I have no good answers here, only the usual exhortation to stay closely connected to your child and his/her state of mind.  In the meantime, because of the article, I just learned a bit more through google search about, kik and voxer.  It is hard to keep up, and hard to know how these spread so rapidly for young people, who can lead a whole separate life on these channels.

Wednesday, September 11, 2013

"Barely room on the walls of the heart."

From Billy Collins, poet laureate of the United States
This poem is dedicated to the victims of September 11 and to their survivors.

"The Names"

Yesterday, I lay awake in the palm of the night.
A soft rain stole in, unhelped by any breeze,
And when I saw the silver glaze on the windows,
I started with A, with Ackerman, as it happened,
Then Baxter and Calabro,
Davis and Eberling, names falling into place
As droplets fell through the dark.
Names printed on the ceiling of the night.
Names slipping around a watery bend.
Twenty-six willows on the banks of a stream.
In the morning, I walked out barefoot
Among thousands of flowers
Heavy with dew like the eyes of tears,
And each had a name --
Fiori inscribed on a yellow petal
Then Gonzalez and Han, Ishikawa and Jenkins.
Names written in the air
And stitched into the cloth of the day.
A name under a photograph taped to a mailbox.
Monogram on a torn shirt,
I see you spelled out on storefront windows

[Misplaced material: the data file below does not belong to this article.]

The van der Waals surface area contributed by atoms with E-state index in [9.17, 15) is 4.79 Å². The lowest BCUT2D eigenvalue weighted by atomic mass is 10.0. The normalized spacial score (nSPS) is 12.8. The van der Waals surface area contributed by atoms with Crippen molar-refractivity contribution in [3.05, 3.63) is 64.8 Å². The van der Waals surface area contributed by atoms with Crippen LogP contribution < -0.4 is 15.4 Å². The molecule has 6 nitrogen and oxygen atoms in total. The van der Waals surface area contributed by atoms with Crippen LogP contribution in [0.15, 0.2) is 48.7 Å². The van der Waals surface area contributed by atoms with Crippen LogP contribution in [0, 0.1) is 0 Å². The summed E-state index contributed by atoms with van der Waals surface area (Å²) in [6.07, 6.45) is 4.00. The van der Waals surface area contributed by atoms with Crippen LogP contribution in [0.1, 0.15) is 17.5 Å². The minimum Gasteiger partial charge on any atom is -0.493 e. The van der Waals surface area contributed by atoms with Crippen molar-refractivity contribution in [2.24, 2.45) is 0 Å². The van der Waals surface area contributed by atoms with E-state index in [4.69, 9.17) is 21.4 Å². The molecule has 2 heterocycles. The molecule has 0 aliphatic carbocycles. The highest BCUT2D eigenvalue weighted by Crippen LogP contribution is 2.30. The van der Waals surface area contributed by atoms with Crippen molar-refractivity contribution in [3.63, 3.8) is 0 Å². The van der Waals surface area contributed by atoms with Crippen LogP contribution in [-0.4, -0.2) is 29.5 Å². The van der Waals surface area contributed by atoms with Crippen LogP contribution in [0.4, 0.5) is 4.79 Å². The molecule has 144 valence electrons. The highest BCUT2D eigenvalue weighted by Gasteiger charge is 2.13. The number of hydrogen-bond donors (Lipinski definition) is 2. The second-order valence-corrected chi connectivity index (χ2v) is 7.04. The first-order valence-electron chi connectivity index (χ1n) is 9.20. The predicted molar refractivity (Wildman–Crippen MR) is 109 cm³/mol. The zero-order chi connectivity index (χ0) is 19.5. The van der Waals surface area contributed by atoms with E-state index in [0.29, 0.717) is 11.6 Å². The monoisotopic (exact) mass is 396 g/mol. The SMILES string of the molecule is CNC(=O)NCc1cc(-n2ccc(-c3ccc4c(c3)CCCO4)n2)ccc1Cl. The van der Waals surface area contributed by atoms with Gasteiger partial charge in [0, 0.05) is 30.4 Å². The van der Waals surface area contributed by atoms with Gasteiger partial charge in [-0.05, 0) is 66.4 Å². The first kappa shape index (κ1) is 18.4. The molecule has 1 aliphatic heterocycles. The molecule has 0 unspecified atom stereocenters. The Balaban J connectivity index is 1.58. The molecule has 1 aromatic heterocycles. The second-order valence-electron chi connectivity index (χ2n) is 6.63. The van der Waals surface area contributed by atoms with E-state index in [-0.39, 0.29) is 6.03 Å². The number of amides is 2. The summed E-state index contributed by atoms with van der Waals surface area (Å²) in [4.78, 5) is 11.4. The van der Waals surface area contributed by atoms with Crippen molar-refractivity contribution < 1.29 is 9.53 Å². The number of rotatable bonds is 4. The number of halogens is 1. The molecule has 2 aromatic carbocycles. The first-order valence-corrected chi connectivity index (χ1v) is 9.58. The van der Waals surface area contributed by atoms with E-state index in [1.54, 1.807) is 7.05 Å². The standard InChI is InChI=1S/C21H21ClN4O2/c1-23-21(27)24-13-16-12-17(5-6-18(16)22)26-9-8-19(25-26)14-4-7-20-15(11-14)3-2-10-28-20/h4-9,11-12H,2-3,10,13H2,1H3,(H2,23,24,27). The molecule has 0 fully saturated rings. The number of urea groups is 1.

And on the bright unfurled awnings of this city.
I say the syllables as I turn a corner --
Kelly and Lee,
Medina, Nardella, and O'Connor.
When I peer into the woods,
I see a thick tangle where letters are hidden
As in a puzzle concocted for children.
Parker and Quigley in the twigs of an ash,
Rizzo, Schubert, Torres, and Upton,
Secrets in the boughs of an ancient maple.
Names written in the pale sky.
Names rising in the updraft amid buildings.
Names silent in stone
Or cried out behind a door.
Names blown over the earth and out to sea.
In the evening -- weakening light, the last swallows.
A boy on a lake lifts his oars.
A woman by a window puts a match to a candle,
And the names are outlined on the rose clouds --
Vanacore and Wallace,
(let X stand, if it can, for the ones unfound)
Then Young and Ziminsky, the final jolt of Z.
Names etched on the head of a pin.
One name spanning a bridge, another undergoing a tunnel.
A blue name needled into the skin.
Names of citizens, workers, mothers and fathers,
The bright-eyed daughter, the quick son.
Alphabet of names in a green field.
Names in the small tracks of birds.
Names lifted from a hat
Or balanced on the tip of the tongue.
Names wheeled into the dim warehouse of memory.
So many names, there is barely room on the walls of the heart."

Friday, September 6, 2013

New home security tools

Bob Tedeschi did a great job of showing us some new options -- and not all of them tied to a computer, where passwords can be hacked -- for home security in his article yesterday in the New York Times.

Take a look and see what you think, especially of items and what looks like very good pricing on many of them.  I've left my copy of the paper in the car so that I can go out and take a look at some of these devices.